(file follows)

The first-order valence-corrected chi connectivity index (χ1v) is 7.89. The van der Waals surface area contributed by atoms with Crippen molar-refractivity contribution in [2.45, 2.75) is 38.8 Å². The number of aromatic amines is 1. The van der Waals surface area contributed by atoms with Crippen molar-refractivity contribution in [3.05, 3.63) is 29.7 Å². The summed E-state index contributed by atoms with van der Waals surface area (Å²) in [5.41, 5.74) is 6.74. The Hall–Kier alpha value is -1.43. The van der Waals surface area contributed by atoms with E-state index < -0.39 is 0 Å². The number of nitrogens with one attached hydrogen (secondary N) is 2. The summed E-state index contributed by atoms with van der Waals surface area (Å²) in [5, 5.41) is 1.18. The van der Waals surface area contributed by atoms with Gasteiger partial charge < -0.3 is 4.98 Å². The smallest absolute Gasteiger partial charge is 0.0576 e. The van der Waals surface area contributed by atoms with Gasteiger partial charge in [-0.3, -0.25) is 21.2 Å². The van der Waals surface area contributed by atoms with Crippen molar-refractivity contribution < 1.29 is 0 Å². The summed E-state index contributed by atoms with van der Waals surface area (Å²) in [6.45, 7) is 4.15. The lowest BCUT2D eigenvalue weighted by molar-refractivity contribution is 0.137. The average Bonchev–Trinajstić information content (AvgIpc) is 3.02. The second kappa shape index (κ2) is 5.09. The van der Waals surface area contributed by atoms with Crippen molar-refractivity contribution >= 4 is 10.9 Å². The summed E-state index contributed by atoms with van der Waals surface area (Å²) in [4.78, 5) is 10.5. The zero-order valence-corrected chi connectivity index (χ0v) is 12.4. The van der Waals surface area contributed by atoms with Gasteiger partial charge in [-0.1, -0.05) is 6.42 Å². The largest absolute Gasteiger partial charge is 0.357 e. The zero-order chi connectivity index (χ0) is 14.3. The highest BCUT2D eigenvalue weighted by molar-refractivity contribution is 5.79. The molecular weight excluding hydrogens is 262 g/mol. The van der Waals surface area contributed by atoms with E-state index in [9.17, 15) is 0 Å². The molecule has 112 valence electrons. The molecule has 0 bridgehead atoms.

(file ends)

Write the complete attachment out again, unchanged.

The first-order valence-corrected chi connectivity index (χ1v) is 7.89. The van der Waals surface area contributed by atoms with Crippen molar-refractivity contribution in [2.45, 2.75) is 38.8 Å². The number of aromatic amines is 1. The van der Waals surface area contributed by atoms with Crippen molar-refractivity contribution in [3.05, 3.63) is 29.7 Å². The summed E-state index contributed by atoms with van der Waals surface area (Å²) in [5.41, 5.74) is 6.74. The Hall–Kier alpha value is -1.43. The van der Waals surface area contributed by atoms with E-state index < -0.39 is 0 Å². The number of nitrogens with one attached hydrogen (secondary N) is 2. The summed E-state index contributed by atoms with van der Waals surface area (Å²) in [5, 5.41) is 1.18. The van der Waals surface area contributed by atoms with Gasteiger partial charge < -0.3 is 4.98 Å². The smallest absolute Gasteiger partial charge is 0.0576 e. The van der Waals surface area contributed by atoms with Gasteiger partial charge in [-0.3, -0.25) is 21.2 Å². The van der Waals surface area contributed by atoms with Crippen molar-refractivity contribution < 1.29 is 0 Å². The summed E-state index contributed by atoms with van der Waals surface area (Å²) in [6.45, 7) is 4.15. The lowest BCUT2D eigenvalue weighted by molar-refractivity contribution is 0.137. The average Bonchev–Trinajstić information content (AvgIpc) is 3.02. The second kappa shape index (κ2) is 5.09. The van der Waals surface area contributed by atoms with Crippen molar-refractivity contribution >= 4 is 10.9 Å². The summed E-state index contributed by atoms with van der Waals surface area (Å²) in [4.78, 5) is 10.5. The zero-order valence-corrected chi connectivity index (χ0v) is 12.4. The van der Waals surface area contributed by atoms with Gasteiger partial charge in [-0.1, -0.05) is 6.42 Å². The largest absolute Gasteiger partial charge is 0.357 e. The zero-order chi connectivity index (χ0) is 14.3. The highest BCUT2D eigenvalue weighted by molar-refractivity contribution is 5.79. The molecular weight excluding hydrogens is 262 g/mol. The van der Waals surface area contributed by atoms with E-state index in [9.17, 15) is 0 Å². The molecule has 112 valence electrons. The molecule has 0 bridgehead atoms.